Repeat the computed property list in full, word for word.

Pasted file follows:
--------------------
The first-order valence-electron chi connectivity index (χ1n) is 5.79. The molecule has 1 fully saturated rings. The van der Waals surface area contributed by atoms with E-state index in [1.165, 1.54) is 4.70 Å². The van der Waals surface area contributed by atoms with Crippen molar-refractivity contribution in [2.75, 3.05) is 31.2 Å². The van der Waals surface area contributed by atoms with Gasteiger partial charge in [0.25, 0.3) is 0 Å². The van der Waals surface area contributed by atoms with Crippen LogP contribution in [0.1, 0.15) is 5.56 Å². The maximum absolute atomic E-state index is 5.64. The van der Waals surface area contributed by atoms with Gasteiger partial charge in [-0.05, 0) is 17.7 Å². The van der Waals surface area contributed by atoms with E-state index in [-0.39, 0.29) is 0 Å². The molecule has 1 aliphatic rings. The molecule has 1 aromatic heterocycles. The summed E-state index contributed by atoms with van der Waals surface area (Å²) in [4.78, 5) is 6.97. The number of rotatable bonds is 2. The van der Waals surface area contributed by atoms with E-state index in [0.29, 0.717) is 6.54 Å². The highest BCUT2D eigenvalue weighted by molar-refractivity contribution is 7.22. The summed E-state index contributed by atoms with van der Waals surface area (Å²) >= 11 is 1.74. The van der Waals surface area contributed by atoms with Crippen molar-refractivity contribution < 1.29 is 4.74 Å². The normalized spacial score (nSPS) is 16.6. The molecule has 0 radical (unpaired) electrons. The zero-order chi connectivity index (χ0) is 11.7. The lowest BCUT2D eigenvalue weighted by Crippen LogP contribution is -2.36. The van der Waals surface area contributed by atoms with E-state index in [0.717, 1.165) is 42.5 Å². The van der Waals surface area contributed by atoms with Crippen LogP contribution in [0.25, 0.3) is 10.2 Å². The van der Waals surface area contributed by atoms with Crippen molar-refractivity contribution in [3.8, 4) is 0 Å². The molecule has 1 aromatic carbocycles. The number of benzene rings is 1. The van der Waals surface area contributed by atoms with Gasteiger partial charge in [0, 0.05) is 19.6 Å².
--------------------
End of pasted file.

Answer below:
The first-order valence-electron chi connectivity index (χ1n) is 5.79. The molecule has 1 fully saturated rings. The van der Waals surface area contributed by atoms with E-state index in [1.165, 1.54) is 4.70 Å². The van der Waals surface area contributed by atoms with Crippen molar-refractivity contribution in [2.75, 3.05) is 31.2 Å². The van der Waals surface area contributed by atoms with Gasteiger partial charge in [0.25, 0.3) is 0 Å². The van der Waals surface area contributed by atoms with Crippen LogP contribution in [0.1, 0.15) is 5.56 Å². The maximum absolute atomic E-state index is 5.64. The van der Waals surface area contributed by atoms with Gasteiger partial charge in [-0.05, 0) is 17.7 Å². The van der Waals surface area contributed by atoms with E-state index in [-0.39, 0.29) is 0 Å². The molecule has 1 aliphatic rings. The molecule has 1 aromatic heterocycles. The summed E-state index contributed by atoms with van der Waals surface area (Å²) in [4.78, 5) is 6.97. The number of rotatable bonds is 2. The van der Waals surface area contributed by atoms with E-state index in [0.29, 0.717) is 6.54 Å². The highest BCUT2D eigenvalue weighted by molar-refractivity contribution is 7.22. The summed E-state index contributed by atoms with van der Waals surface area (Å²) >= 11 is 1.74. The van der Waals surface area contributed by atoms with Crippen molar-refractivity contribution < 1.29 is 4.74 Å². The normalized spacial score (nSPS) is 16.6. The molecule has 0 radical (unpaired) electrons. The zero-order chi connectivity index (χ0) is 11.7. The lowest BCUT2D eigenvalue weighted by Crippen LogP contribution is -2.36. The van der Waals surface area contributed by atoms with E-state index in [0.717, 1.165) is 42.5 Å². The van der Waals surface area contributed by atoms with Crippen LogP contribution in [0.25, 0.3) is 10.2 Å². The van der Waals surface area contributed by atoms with Crippen molar-refractivity contribution in [3.8, 4) is 0 Å². The molecule has 1 aromatic carbocycles. The number of benzene rings is 1. The van der Waals surface area contributed by atoms with Gasteiger partial charge in [0, 0.05) is 19.6 Å².